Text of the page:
Going Concern Value vs. Liquidation Value

Going Concern Value vs. Liquidation Value
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Going concern and liquidation value are accounting terms. Going concern looks to the total value of a successful business enterprise based on continued profitability. In contrast, liquidation value measures the net value of a company's tangible assets if it were to go out of business.

But what is the difference between going concern’s total value and the net value of liquidation value’s tangible assets?

What Is Going Concern Value?

According to the Corporate Finance Institute (CFI), going concern value assumes that the operating business will continue in the foreseeable future. The value of the company is based on the premise that all actions taken by the company are taken with the goal of running the company long term.

The company’s value is often based on intangible assets. One of these is customer loyalty. However, there are other intangible assets that contribute to a business enterprise’s valuation.

Going Concern Value’s Intangible Assets

Intangible assets are assets that are not physical in nature. A company’s intangible assets can contribute to its market value. There are several examples of intangible assets.

Intellectual property, like a patent or copyright, is considered an intangible asset. These assets contribute to the value of the company, but don’t have a physical nature.

A business enterprise’s management could also be deemed as an intangible asset. Intangible assets are listed on an accounting balance sheet.

Liquidation Value’s Net Value

When the value of a company plummets, its valuation may be dependent on its physical, also known as tangible, assets. If the company goes out of business, these tangible assets are sold.

CFI explains that liquidation value bases the value of a company according to the valuation of its physical or tangible assets. A business enterprise is generally liquidated when going through bankruptcy. It is usually a rapid sale process. The sale commences to pay off lenders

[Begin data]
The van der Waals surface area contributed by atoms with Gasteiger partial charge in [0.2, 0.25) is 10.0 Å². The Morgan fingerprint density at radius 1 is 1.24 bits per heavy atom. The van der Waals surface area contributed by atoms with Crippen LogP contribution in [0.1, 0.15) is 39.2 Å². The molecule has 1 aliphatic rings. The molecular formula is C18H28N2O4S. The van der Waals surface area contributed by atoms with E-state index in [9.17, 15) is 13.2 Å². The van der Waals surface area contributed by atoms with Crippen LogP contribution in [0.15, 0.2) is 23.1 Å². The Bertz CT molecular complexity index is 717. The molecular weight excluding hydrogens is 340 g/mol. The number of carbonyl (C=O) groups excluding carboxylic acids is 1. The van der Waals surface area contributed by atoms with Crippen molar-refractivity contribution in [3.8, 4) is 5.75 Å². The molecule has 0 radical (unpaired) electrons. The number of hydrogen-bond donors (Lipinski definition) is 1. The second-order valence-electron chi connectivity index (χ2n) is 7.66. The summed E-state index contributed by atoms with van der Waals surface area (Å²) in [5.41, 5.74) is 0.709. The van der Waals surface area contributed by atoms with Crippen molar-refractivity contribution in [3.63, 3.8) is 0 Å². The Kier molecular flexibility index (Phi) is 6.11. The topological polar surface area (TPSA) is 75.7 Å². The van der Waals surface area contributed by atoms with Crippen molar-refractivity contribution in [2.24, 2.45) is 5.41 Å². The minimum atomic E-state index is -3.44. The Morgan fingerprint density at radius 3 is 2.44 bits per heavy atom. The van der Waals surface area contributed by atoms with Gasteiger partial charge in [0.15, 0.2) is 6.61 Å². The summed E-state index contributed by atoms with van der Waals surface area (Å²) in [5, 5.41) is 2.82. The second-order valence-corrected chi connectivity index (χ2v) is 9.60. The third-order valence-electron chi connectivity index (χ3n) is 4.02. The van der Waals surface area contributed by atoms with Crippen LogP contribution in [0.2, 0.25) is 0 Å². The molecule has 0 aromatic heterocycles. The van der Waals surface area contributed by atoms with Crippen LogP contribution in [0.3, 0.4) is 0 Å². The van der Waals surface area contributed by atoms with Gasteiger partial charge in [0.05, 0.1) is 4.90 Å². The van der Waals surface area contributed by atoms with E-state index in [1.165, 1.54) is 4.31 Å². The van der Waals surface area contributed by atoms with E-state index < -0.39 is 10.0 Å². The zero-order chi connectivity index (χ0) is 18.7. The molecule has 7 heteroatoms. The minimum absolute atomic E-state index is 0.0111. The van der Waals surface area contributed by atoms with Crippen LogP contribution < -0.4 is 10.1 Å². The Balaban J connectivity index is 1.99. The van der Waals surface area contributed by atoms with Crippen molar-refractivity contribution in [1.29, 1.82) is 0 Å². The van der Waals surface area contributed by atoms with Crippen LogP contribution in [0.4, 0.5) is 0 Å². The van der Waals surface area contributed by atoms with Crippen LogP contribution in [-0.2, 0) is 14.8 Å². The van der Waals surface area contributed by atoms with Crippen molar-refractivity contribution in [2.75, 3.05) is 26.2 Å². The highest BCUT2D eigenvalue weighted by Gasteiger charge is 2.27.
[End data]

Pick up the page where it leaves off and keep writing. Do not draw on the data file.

The liquidation value of the company is lower than book value, or its assets on a balance sheet. However, it isn’t as low as salvage value.

There are several items that are considered tangible assets.

Liquidation Value’s Tangible Assets

The book value of the tangible assets may or may not be enough to pay the lenders if a company becomes insolvent.

Tangible assets include real property, like buildings and machinery. Unfortunately, when liquidating real property, depreciation must factor into the equation. This could bring the business enterprise value.

Real estate is also considered real property. It usually needs to be appraised. Appraisers can be found through the Appraisal Institute.

Going Concern Value vs. Liquidation Value

The assumption when referring to going concern value is that the operating business will continue in the foreseeable future. Therefore, the value of its assets are based on intangible assets. In contrast, liquidation value is the value of a company if the physical assets were sold off due to ceasing operations.

In most cases, a going concern value will be worth more than liquidation value. That's because intangibles, like managerial skills and patents, could be worth more than real property.

Why and When You Need to Know Going Concern Value and Liquidation Value

  • For lenders and shareholders:‌ Lenders need to know the going concern value to determine if the business enterprise is viable for the long term. Likewise, a shareholder will also need to know the going concern value to determine investment potential.
  • For bankruptcy:‌ Liquidation value is important to know in the event of bankruptcy. Lenders will want to know the company’s real property’s total worth in anticipation of the tangible assets being sold. They will want to determine how far below book value the company’s assets are.

Performing both a going concern valuation and liquidation valuation is essential for valuating a company.